llis 市的市長 Julie Manning， 要求她把鎮上一家台美人經營的餐廳外牆的壁畫給除掉。 在這封信中，高占生說：「全世界只有一個 中國，西藏與台灣是中國的一部份。」 信中又提到中國與俄勒崗州的經濟與文化有極深的關係，對市長暗示 說，若能配合則對Corvallis市將會有好處。該信又強調： 「為了不讓我們之間的寶貴關係被所謂的『西藏獨立』與『 台灣獨立』所沾 污，我們誠懇地希望市長能瞭解我方的立場，並採取有效的措施， 制止正在貴市所發生的『西藏獨立』及『台灣獨立』的行為與主 張。」Corvallis 市在八月二十 日給高某的回函中，除了表示對壁畫一事造成困擾感到遺憾之外， 更強調說，地方政府無權規範藝術作品，「如同貴方所 知，美國憲法第一修正案保護美國人民的言論自由， 這也包括藝術性的表達在內。」舊金山的中國總領事所求不遂碰了一個軟釘子， 還被上了一堂民主課。高 某猶不知恥，不但不知有所進退反而加大氣勢， 在上周特別派出兩名手下高級官員遠赴俄勒崗州Corvallis 市，意圖以人身上陣進逼。市長 Manning與市政經理Jim Patterson在與二人會談之後，對他們表示，市長同意會將 舊金山中國總領事館的意見傳達給業主，同時也他們強調， 市府絕對不會下令要求業主去除壁畫， 「我們也對他們談到美國憲法。」據《華聲報》周昭亮的報導，居住俄勒崗州Corvallis 市多年的台美人David Lin， 為了表達他對西藏深受中國迫害的關心以及對祖國台灣的愛心， 特地在 他經營的餐廳外牆上請台灣的畫家畫出一幅長達100呎的大壁畫。 報導指出，「壁畫上除了介紹台灣的著名風景外， 也明確的表達出現今台灣人對中國打壓 的不滿。壁畫上的另一半則畫出西藏人受到中國迫害的實景， 尤其一幅藏人藉自焚犧牲個人性命來表達出對中國統治的絕望與憤怒 的 畫像，更是對路過的小鎮居民及行人具高度衝撞力。」中國的舊金山總領事高占生等一夥中國外交官，在刻意打壓俄勒崗州 Corvallis 市台美人David Lin之言論自由一事上，無意中自暴其短：其一、 明目張膽干涉他國內政；其二、缺乏民主法治 觀念，證明中國距現代文明尚有數千年之遙；其三、 凸顯中國的霸權主義，以文攻武嚇迫人就範為能事；其四、 四處狂吠，掩蓋不了 併吞西藏與台灣不屬中國的事實。中國外交官被美國一個小鎮的市長施以民主教育， 這不夠丟人現眼嗎？郭敏俊 9-9-2012《華聲報》周昭亮〈台裔商人與台灣畫家合作 小鎮起迴響〉link:www.asiatoday.us/2012/ 08/%E5%8F%B0%E8%A3%94%E5%95% 86%E4%BA%BA%E8%88%87%E5%8F%B0% E7%81%A3%E7%95%AB%E5%AE%B6%E5% 90%88%E4%BD%9C-%E5%B0%8F%E9% 8E%AE%E8%B5%B7%E8%BF%B4%E9%9F% BF/
Mural draws fire from China原載網址︰www.gazettetimes.com/news/local/mural-draws-fire-from-china/article_22529ace-f94a-11e1-bf2a-0019bb2963f4.html
City rebuffs consulate’s request to force removal of controversial painting
Citing “strong resentment from the local Chinese community,” the Chinese government has asked the city of Corvallis to force a Taiwanese-American businessman to remove a mural advocating independence for Taiwan and Tibet from his downtown building.
But city leaders say the mural violates no laws and its political message is protected under the U.S. Constitution.
Taiwanese artist Chao Tsung-song painted the 10-foot-by-100-foot mural last month on the side of the old Corvallis MicroTechnology building at Southwest Fourth Street and Jefferson Avenue. The work was commissioned by property owner David Lin, who is renovating the space for a restaurant and has rechristened the building Tibet House.
In vivid colors, the painting depicts riot police beating Tibetan demonstrators, Buddhist monks setting themselves on fire to protest Chinese rule and images of Taiwan as a bulwark of freedom.
In a letter dated Aug. 8, the Chinese Consulate General in San Francisco formally complained to Corvallis Mayor Julie Manning about the mural’s content and asked for her help in having it removed.
“There is only one China in the world,” the letter reads in part, “and both Tibet and Taiwan are parts of China.”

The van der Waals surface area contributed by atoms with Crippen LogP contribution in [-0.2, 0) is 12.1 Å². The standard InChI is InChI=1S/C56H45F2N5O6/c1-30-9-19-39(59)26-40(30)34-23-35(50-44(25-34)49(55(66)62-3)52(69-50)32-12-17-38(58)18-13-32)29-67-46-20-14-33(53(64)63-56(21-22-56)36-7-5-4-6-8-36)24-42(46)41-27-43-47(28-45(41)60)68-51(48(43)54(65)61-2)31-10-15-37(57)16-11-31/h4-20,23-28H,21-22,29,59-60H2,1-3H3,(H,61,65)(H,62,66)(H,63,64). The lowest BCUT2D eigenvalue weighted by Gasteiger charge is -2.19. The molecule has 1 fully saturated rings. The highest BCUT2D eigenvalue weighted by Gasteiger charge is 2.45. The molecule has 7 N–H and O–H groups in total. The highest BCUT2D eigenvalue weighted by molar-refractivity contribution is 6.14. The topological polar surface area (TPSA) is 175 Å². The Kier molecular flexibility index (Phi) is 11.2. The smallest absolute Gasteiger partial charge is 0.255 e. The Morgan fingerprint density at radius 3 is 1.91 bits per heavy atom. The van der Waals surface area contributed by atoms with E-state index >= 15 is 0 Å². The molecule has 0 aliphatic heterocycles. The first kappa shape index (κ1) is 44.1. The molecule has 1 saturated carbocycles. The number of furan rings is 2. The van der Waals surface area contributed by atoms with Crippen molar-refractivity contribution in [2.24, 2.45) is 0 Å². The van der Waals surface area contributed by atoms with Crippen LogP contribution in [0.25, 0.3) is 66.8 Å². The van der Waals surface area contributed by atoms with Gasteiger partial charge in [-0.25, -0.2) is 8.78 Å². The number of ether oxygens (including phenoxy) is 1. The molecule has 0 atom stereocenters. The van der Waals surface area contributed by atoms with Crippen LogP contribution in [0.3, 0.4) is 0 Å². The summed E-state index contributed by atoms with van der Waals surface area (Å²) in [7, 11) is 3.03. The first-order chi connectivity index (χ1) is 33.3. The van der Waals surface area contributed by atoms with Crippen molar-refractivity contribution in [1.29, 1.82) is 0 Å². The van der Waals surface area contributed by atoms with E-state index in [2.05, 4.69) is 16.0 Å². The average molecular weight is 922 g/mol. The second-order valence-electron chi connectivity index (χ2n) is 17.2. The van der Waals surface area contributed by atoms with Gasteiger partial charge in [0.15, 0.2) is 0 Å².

China invaded Tibet in 1950 and has repeatedly stated its claim to the island of Taiwan. Beijing considers both countries breakaway provinces.
The letter goes on to note the strong economic and cultural ties between China and Oregon and suggests that Corvallis would benefit from cooperating with the consulate’s request.
“To avoid our precious friendship from being tainted by so-called ‘Tibet independence’ and ‘Taiwan independence,’ we sincerely hope you can understand our concerns and adopt effective measures to stop the activities advocating ‘Tibet independence’ and ‘Taiwan independence’ in Corvallis,” the letter states.
In a response dated Aug. 20, Manning expressed regret that the mural had caused concern but noted that local government has no authority to regulate art.
“As you are aware,” Manning’s letter reads, ‘the First Amendment of the United States’ Constitution guarantees freedom of speech in this country, and this includes freedom of artistic expression.”
Two Chinese officials, Vice Consul Zhang Hao and Deputy Consul General Song Ruan, flew to Oregon this week to make their case in person. The two men met Tuesday in Corvallis with Manning and City Manager Jim Patterson.
“They expressed their concern and the concern of the Chinese government about the mural on Mr. Lin’s building,” Patterson said. “They viewed the message as political propaganda.”
Patterson said he and Manning agreed to convey those concerns to Lin but made it clear to the consular officials that the city could not and would not order the painting’s removal.
“We also had a conversation with them about the U.S. Constitution,” Patterson added.
Neither Hao nor Ruan could be reached for comment on Friday.
Lin said he has not been contacted directly by any representative of the Chinese government.
But he is feeling the heat from friends and family, who warn that he or his loved ones could face some form of retaliation, including the possibility of arrest if they travel to China. Even Chao, the artist who created the painting, had a change of heart when criticism of the mural began to mount, Lin said.
“I am under a lot of pressure to take down the mural,” Lin said.
But he has no plans to do anything of the sort.
Lin, who grew up in Taiwan before coming to America as a young man in the 1970s, is a strong advocate of a free Tibet and an independent Taiwan. He intends to leave the mural in place, no matter how much the Chinese government might want it to come down.
“I’ll just keep it the same,” Lin said. “I’ve got to live my life, that’s all.”
Contact reporter Bennett Hall at firstname.lastname@example.org or 541-758-9529